But fortunately we can simplify the graphs. For packaging, I'm not interested in "every" dependency, but only in "new" ones. That means, if a
<package> depends on
b depends on
a, than I know: Okay, I need to package
b. I would call
a an implicit dependency of
<package>. Here again in a dot style syntax:
a -> <package> b -> <package> c -> <package> a -> b
can be simplified to:
b -> <package> c -> <package> a -> b
With this quite simple rule to strip all implicit dependencies out of the graph we end up with a more useful one:
(You can find the dot file and the code to create such a graph at pkg-kde.alioth.debian.org)
At least this is a lot easier to consume and create a package ordering from. But still it looks scary. So I came up with the idea to define tiers, influenced by the tier model in KDE Frameworks. I defined one tier as the maximum set of packages that are independent from each other and only depend on lower tiers:
(The dot file and the code to create such a graph you can find at pkg-kde.alioth.debian.org)
Additionally I only show the dependencies, from the last tier to the current one. So a dependency from
tier 0 -> tier 1 but not from
tier 0 -> tier 2. That's why it looks like nothing depends on
ktnef. But the ellipse shape tells you, that in higher tiers something depends on them. The lightblue diamond shaped ones in contrast indicating, nothing depending on them anymore. So here you can see the "hotpath" for dependencies. This shows that the bottleneck is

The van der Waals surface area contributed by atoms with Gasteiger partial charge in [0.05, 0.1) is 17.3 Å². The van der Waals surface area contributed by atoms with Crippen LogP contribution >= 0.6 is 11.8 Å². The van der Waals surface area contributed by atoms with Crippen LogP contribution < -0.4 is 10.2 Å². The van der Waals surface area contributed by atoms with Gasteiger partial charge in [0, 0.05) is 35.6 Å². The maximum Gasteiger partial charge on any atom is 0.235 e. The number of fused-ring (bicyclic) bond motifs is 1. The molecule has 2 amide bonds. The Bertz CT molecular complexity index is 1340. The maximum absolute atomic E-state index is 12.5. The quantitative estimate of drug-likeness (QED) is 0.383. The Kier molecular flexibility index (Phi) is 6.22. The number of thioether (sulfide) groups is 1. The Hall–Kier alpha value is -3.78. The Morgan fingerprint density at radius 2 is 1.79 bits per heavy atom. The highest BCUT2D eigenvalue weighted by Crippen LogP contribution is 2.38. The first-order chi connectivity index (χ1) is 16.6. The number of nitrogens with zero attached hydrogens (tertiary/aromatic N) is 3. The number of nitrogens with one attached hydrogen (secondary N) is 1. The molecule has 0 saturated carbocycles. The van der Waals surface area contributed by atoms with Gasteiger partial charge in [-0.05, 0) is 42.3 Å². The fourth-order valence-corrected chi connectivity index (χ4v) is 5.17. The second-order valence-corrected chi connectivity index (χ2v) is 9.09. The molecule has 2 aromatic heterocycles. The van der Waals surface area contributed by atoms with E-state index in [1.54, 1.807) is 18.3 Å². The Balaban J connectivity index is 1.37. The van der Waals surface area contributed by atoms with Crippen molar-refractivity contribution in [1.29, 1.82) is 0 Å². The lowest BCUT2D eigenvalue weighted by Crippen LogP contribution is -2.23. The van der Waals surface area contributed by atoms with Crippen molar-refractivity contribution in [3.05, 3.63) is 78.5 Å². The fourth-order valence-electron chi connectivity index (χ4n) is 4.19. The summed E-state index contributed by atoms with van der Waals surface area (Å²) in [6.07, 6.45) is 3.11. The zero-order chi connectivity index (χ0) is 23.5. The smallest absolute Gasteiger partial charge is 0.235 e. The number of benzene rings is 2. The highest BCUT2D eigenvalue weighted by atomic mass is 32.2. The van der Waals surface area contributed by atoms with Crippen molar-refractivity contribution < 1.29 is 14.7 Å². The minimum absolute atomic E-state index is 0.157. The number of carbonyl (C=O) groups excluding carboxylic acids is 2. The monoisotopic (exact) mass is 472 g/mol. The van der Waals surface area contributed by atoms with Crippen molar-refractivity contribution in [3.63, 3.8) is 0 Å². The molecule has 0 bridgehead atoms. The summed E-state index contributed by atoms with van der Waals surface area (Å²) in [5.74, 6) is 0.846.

libkdepim->pimcommon. Interestingly this is also, more or less, the border between the former split of kdepimlibs and kdepim during KDE SC 4 times.
I think this is a useful visualization of the dependencies and may be a starting point to define a goal, what the dependencies should look like.
You also may ask yourself why an application needs so much more tiers than complete KDE Frameworks? Well, the third tier of KDE Frameworks is more of a collection for leftovers that don't reach tier 1 or tier 2. See the definition of tier 3 is: "Tier 3 Frameworks can depend only on other Tier 3 Frameworks, Tier 2 Frameworks, Tier 1 Frameworks, Qt official frameworks, or other system libraries.". The relevant part is that a framework tier 3 can depend on other tier 3 frameworks. If you use my tier definition in contrast, then you end up with more than ten tiers for KDE Frameworks, too.
After building all of these nice graphs for Debian, I wanted to see if I could create such graphs for KDE Pim directly. As KDE is mostly using the kde-build-metadata.git for documenting dependencies I updated my scripts to create graphs from this data directly:
(the code to build the graphs yourselves is available here: kde-dev-scripts.git/pim-build-deps-graphs.py)
In detail this graph looks different and not just because of the version difference (17.08 vs.
master). I think we need to update the dependencies data. This also may explain why sometimes kdesrc-build don't manage it to compile complete KDE Pim in the first run.